[0105]FIG. 10 is a timing diagram illustrating phase alignment of input data to a transmitter clock in accordance with the embodiment shown in FIG. 4. A graph 420 represents an input clock (input_clk). Graphs 422, 424 represent quarter-speed clocks (clk0, clk90) which are phase locked to the input clock, run at a quarter of the speed of the input clock, and are 90 degrees offset from each other. A graph 470 represents one bit (data[n]) of parallel input data (data[15:0]) which is substantially phase locked to the input clock.
  • [0106]
    Graphs 471, 472, 473, 474 represent demultiplexed versions of the input data. Data transitions of the first set of demultiplexed input data (data1[n]) follow the rising edges of the zero degree quarter-speed clock (clk0). Data transitions of the second set of demultiplexed input data (data2[n]) follow the rising edges of the 90 degrees quarter-speed clock (clk90). Data transitions of the third set of demultiplexed input data (data3[n]) follow the falling edges of the zero degree quarter-speed clock (clk0). Data transitions of the fourth set of demultiplexed input data {data4[n]) follow the falling edges of the 90 degrees quarter-speed clock (clk90).
  • [0107]
    Graphs 444, 442, 445, 446 represent signals which were first introduced and discussed with respect to the timing diagrams of FIG. 8. As discussed above, the transmitter clock (transmit_clk/16) represented by the graph 444 in not necessarily phase locked with the input clock (input_clk) represented by the graph 420. For example, an unknown difference (delta) 476 between the rising edges of the transmitter clock and the input clock can exist.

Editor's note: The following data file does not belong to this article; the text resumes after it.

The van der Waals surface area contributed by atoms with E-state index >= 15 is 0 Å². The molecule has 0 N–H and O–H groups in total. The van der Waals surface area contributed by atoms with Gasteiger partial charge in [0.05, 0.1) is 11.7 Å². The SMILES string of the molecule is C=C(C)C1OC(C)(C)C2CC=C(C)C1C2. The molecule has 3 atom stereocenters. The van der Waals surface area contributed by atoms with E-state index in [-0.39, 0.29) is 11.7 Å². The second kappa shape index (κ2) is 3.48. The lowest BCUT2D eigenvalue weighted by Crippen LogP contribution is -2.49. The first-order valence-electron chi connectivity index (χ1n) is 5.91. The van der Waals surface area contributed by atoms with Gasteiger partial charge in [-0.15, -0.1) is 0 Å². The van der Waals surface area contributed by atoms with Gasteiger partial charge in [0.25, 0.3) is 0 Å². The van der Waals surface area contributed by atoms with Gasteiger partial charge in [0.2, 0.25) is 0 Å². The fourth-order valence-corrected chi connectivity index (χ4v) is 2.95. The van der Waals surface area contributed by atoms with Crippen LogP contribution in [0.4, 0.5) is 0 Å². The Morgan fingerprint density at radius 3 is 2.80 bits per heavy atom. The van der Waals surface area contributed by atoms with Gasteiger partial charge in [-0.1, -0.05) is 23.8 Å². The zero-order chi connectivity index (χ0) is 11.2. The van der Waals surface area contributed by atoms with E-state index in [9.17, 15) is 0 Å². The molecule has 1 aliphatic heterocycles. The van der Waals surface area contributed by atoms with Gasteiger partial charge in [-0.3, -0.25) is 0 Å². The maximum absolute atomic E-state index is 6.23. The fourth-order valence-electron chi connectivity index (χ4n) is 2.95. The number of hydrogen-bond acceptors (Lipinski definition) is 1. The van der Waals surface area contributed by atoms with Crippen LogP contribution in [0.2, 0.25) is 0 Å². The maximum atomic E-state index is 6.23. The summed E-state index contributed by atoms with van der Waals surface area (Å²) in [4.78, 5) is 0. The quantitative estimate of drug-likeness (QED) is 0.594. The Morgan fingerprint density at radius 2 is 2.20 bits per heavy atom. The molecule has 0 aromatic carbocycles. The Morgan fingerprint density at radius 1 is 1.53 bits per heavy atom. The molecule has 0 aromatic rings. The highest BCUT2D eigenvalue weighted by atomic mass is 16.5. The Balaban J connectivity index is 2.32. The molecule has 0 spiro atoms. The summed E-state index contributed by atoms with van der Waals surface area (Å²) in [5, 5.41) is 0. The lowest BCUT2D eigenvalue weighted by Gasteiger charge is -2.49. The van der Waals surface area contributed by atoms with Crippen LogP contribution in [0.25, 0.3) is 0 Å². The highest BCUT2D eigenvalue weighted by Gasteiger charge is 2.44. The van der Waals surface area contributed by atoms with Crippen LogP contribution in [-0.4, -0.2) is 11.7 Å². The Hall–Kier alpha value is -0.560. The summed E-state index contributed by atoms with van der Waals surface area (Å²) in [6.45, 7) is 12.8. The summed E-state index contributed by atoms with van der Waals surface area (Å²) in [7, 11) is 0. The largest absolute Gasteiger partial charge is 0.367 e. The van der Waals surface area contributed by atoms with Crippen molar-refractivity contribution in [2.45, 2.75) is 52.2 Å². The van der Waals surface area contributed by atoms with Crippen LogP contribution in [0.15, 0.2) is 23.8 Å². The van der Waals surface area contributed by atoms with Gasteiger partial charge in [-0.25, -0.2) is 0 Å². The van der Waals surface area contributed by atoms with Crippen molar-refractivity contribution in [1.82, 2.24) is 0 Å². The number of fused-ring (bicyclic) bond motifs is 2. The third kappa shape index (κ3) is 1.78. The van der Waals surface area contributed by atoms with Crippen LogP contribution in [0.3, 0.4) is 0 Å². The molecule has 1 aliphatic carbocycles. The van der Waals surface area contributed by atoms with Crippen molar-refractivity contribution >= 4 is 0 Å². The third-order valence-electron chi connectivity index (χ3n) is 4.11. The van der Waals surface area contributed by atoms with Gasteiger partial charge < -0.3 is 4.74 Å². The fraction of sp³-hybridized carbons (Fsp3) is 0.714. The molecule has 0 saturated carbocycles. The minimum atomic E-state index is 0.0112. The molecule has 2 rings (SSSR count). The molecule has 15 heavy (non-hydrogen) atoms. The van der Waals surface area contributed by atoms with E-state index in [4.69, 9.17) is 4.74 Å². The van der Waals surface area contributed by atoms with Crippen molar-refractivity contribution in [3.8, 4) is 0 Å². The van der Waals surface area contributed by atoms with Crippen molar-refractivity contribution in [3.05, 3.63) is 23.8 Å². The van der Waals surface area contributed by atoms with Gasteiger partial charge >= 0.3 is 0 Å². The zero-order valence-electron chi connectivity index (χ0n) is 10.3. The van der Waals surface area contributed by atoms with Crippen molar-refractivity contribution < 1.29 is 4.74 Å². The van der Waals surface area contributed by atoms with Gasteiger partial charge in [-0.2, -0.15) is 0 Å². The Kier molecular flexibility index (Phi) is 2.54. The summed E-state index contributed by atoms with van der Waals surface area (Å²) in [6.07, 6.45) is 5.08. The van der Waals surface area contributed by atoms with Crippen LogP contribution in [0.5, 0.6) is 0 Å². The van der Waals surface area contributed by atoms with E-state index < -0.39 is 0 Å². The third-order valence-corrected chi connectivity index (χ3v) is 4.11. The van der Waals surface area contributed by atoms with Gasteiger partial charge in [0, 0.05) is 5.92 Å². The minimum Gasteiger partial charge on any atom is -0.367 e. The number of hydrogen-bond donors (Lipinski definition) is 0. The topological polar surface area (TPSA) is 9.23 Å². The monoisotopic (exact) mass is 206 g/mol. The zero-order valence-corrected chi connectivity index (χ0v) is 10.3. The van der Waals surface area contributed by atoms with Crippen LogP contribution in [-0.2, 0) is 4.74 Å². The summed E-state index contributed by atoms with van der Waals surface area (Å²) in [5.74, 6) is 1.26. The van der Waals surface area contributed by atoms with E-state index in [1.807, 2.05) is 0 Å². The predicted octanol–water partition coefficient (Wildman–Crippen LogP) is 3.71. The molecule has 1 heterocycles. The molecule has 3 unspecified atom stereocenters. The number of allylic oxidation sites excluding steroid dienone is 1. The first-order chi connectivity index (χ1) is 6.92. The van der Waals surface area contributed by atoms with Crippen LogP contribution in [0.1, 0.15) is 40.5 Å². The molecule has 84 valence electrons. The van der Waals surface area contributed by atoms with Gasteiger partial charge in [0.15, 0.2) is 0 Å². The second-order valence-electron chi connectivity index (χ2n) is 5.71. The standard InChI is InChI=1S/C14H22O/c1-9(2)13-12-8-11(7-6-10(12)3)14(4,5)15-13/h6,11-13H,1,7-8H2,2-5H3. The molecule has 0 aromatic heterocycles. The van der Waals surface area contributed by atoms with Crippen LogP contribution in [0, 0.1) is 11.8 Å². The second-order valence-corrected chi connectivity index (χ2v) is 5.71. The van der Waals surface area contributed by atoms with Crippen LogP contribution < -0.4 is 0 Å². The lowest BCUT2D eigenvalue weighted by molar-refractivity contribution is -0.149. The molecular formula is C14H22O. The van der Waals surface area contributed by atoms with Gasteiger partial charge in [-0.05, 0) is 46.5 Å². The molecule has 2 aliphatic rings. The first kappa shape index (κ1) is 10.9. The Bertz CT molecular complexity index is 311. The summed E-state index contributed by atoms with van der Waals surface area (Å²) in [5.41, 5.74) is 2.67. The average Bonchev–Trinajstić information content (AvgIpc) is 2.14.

• [0108]
    A graph 475 represents one of the output bits (B[n]) at the output of the phase alignment circuit 380. The output bit (B[n]) is a duplicate of the input data (data[n]). However, data transitions of the output bit (B[n]) are controlled by the select signals (sel1, sel0) which are phase locked to the transmitter clock. Therefore, the phase alignment circuit 380 accepts input data (data[15:0]) phase locked to an input clock (input_clk) and outputs data (B[15:0]) phase locked to a transmitter clock (transmit_clk/16).
  • [0109]
    [0109]FIG. 11 illustrates one embodiment of a clock multiply unit (CMU) 378. The clock multiply unit 378 (phase lock loop) includes a phase frequency detector (PFD) 480, a charge pump 481, a loop filter 482, a voltage controlled oscillator (VCO) 483, and a divider 484. In one embodiment, the loop filter 482 includes an amplifier 489, a first integrating capacitor 486, a second integrating capacitor 488, a first resistor 485, and a second resistor 487. The first resistor 485 and the first integrating capacitor 486 are coupled in series between negative input and output terminals of the amplifier 489. The second resistor 487 and the second integrating capacitor 488 are coupled in series between positive input and output terminals of the amplifier 489.
  • [0110]
    A differential reference clock (reference clk(+/−)) on clock lines 490, 491 is provided to inputs of the PFD 480. Differential outputs (transmit_clk/16(+/−)) of the divider 484 are also provided to inputs of the PFD 480. The PFD generates two pairs of differential signals (up(+/−), down(+/−)) which are provided to inputs of the charge pump 481. The charge pump 481 generates differential outputs which are coupled to inputs of the amplifier 489. Differential outputs of the amplifier 489 are coupled to inputs of the VCO 483. Differential outputs (transmit_clk(+/−)) of the VCO 483 are coupled to inputs of the divider 484. In one embodiment, the divider 484 divides the frequency of the VCO output by 16.
  • [0111]
    The CMU 378 outputs transmitter clocks (transmit_clk, transmit_clk/16) which are phase locked to the input reference clock (reference_clk) with frequencies that are multiples or sub-multiples of the input reference clock (reference_clk). For example, a first transmitter clock (transmit_clk/16) on clock lines 432, 433 at the output of the divider 484 has a frequency that is approximately the same frequency as the input reference clock, and a second transmitter clock (transmit_clk) on clock lines 492, 493 at the outputs of the VCO 483 has a frequency that is approximately 16 times the frequency as the input reference clock. The clock lines 432, 433 are differential versions of the clock line 368, and the clock lines 492, 493 are differential versions of the clock line 362 in FIG. 3A.
  • [0112]